• FX's answer→ Wes, you need to press the bread against the tandoor's surface using a glove or a cushion. All tandoors have a lid, only in some kitchens if they are really busy they take the lid off during service.

  • #41
  • Comment by Pamela
Hi- I found only 1 contradiction on your site. The Google add which suggests "How to lose 42 lbs. in ...."  Very cute considering there are so many great, rich & hearty recipes.  I am 50% swiss and live in Austin, Texas. Yes, I LOVE hot chipotles & Tex- mex too... It's also nice to add some hot cayenne pepper on melted raqulet.
  • FX's answer→ Pamela, I think google guesses what we all might want to shop for in 2009 - a diet!

  • #43
  • Comment by Hasnain

 I have a clay oven, but the problem is that whenever I make tandoori naans. The naans do get cooked but when I remove the naan from the tandoor it has a fine layer of clay at the bottom of the naan where it was in contact with the tandoor. Was wondering if there is a way I can prep. the tandoor so that it doesnt happen ?? Any feedback will be great. Thanks in advance.
  • FX's answer→ Hasnain, first I recommend you either reduce the wetting of the naans when you place them in the tandoor, or make a drier dough. Second, if this doesn't work, you might want to look into seasoning your tandoor's inner surface with spinach leaves and milk or another such mixture. Please consider that even in restaurants I get little clay particles on the back of naans from time to time - this can happen!

  • #45
  • Comment by Shane
Hello:  I have been looking for instructions on how to build a Tandoor.  It is not easy as most instructions use a pre-made liner.  I have made clay ovens in the traditional Quebecoise style with great results.  It seems that the shape of clay ovens are quite specific and it has to do with radiating heat most efficiently.  As for the problem of clay particles, a potter friend suggested getting your oven quite hot (over a period of time) and then either throwing or placeing a dish of sea salt in the oven and plugging it up.  This causes the oven to become slightly glazed on the inside which seems to help.

If anyone has ever built their own tandoor and knows the method including specific shapes and dimentions I would really like to know.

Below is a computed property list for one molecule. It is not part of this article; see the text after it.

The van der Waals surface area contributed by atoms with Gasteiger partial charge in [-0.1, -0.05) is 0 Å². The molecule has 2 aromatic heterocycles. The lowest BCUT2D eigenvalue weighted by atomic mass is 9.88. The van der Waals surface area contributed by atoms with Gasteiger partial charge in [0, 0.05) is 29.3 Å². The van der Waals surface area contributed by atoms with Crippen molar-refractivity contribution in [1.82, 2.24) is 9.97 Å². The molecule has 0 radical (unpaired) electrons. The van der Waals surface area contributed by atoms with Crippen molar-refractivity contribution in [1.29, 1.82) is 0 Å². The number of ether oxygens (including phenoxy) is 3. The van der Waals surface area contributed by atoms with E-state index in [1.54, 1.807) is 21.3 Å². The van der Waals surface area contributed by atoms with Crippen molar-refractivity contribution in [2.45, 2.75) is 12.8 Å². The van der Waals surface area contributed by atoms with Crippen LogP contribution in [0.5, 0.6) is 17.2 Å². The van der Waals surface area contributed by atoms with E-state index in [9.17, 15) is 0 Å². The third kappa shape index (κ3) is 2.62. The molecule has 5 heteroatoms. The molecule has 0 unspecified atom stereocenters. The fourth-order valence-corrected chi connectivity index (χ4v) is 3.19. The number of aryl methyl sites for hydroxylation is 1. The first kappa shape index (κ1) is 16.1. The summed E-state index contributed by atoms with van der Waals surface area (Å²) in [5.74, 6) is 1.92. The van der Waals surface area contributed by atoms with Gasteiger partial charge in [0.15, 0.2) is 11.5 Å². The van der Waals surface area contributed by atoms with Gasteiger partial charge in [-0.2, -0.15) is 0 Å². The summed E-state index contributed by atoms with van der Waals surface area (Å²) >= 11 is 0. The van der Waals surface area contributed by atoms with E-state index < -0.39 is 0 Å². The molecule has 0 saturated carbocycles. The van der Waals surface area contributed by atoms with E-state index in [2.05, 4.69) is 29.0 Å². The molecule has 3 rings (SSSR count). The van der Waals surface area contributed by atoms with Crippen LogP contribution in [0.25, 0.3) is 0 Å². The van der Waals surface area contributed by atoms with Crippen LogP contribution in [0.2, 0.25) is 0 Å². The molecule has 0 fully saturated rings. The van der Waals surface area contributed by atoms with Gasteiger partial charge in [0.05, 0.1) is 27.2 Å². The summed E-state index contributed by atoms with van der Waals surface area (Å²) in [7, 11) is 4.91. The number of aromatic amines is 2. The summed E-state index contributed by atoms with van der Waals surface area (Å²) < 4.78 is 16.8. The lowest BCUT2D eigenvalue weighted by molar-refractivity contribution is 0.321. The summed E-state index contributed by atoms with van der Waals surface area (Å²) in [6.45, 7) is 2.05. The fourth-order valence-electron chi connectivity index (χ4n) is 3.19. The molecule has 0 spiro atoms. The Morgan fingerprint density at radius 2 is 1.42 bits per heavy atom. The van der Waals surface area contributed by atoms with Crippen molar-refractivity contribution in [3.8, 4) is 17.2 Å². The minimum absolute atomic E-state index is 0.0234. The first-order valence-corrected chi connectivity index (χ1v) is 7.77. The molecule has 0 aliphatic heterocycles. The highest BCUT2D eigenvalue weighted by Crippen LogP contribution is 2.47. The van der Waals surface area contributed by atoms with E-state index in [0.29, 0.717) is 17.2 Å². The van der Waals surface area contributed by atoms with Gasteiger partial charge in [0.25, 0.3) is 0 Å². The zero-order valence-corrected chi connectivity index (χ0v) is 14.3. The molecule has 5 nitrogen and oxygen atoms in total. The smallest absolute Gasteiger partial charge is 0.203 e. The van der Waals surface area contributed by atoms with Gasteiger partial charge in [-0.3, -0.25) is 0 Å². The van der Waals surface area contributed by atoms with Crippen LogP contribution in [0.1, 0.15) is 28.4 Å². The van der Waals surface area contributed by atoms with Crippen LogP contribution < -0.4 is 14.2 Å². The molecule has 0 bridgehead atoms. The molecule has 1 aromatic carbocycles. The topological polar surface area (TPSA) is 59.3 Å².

I am a professional Chef and would like to say that this site is really well done!!
  • FX's answer→ Shane, I think you can buy commercial tandoors as well, perhaps you might call a local supplier up and ask him how it's made. Good luck with your project!

  • #47
  • Comment by Colleen
My husband makes and sells traditional Clay Tandoor ovens.
He also make a thing called the Yard Oven. It is a modular unit that also comes with a Pizza top ( so it also make woodfired pizzas. We love our Tandoor. We live in Austalia and make all the Tandoor ovens for Indian restaurants in Sydney.
  • FX's answer→ Thanks Colleen.

  • #49
  • Comment by Michael
#47Comment by Colleenon: 03/01/2010
My husband makes and sells traditional Clay Tandoor ovens.
He also make a thing called the Yard Oven. It is a modular unit that also comes with a Pizza top ( so it also make woodfired pizzas. We love our Tandoor. We live in Austalia and make all the Tandoor ovens for Indian restaurants in Sydney.
FX's answer→ Thanks Colleen.
Can you email me how to contact you and your husband I wish to purchase one. I am in Adelaide  watersportsdude@hotmail.com

  • #50
  • Comment by Mike
Re: Comment by Colleen 3/1/10
Hi, interesting article, thankyou.  I built a traditional masonry oven last year and am now planning on a Tandoor.  Would be interested in contacting Colleen's husband re the design, specifically about purchasing the oven body.  My email is mikeb12@our.net.au
Thanks, Mike
  • #51
  • Comment by syed
I am trying to built my own ceramic tandoor you save char/feul and keep it hot for longer time if any body can give me helping hand or idea ? thanks by the way i lives in pittsburgh pa U S A.God bless us all.
  • #52
  • Comment by Tai
Hi I am in Australia, you mention that yyou found a company over here that could help my desire to have a Tandoor! Do you remember who they were? It would save costly shipping from the UK :-)
Love your work!
  • FX's answer→ You need to look for electrical tandoors for the maritime industry, I think they are the only one to make it, just search for it online.

  • #54
  • Comment by Shoukat Ali
Hello, Fantastic article - Quick question if I may.  Sounds like a tandoori oven can be put as an appliance into the kitchen without too much bother.  Is a canopy/extraction unit essential, or should I be looing to put the tandoor into the garage?
What is the startup times for the oven.  Having looked around, these can take up to an hour to fire and warm up, is this correct?

  • FX's answer→ Yes about an hour to get the temperature exactly right is correct. You absolutely need to have a very strong ventilation and an arrival of fresh air near the tandoor, otherwise this beast will suck any oxygen out of your house.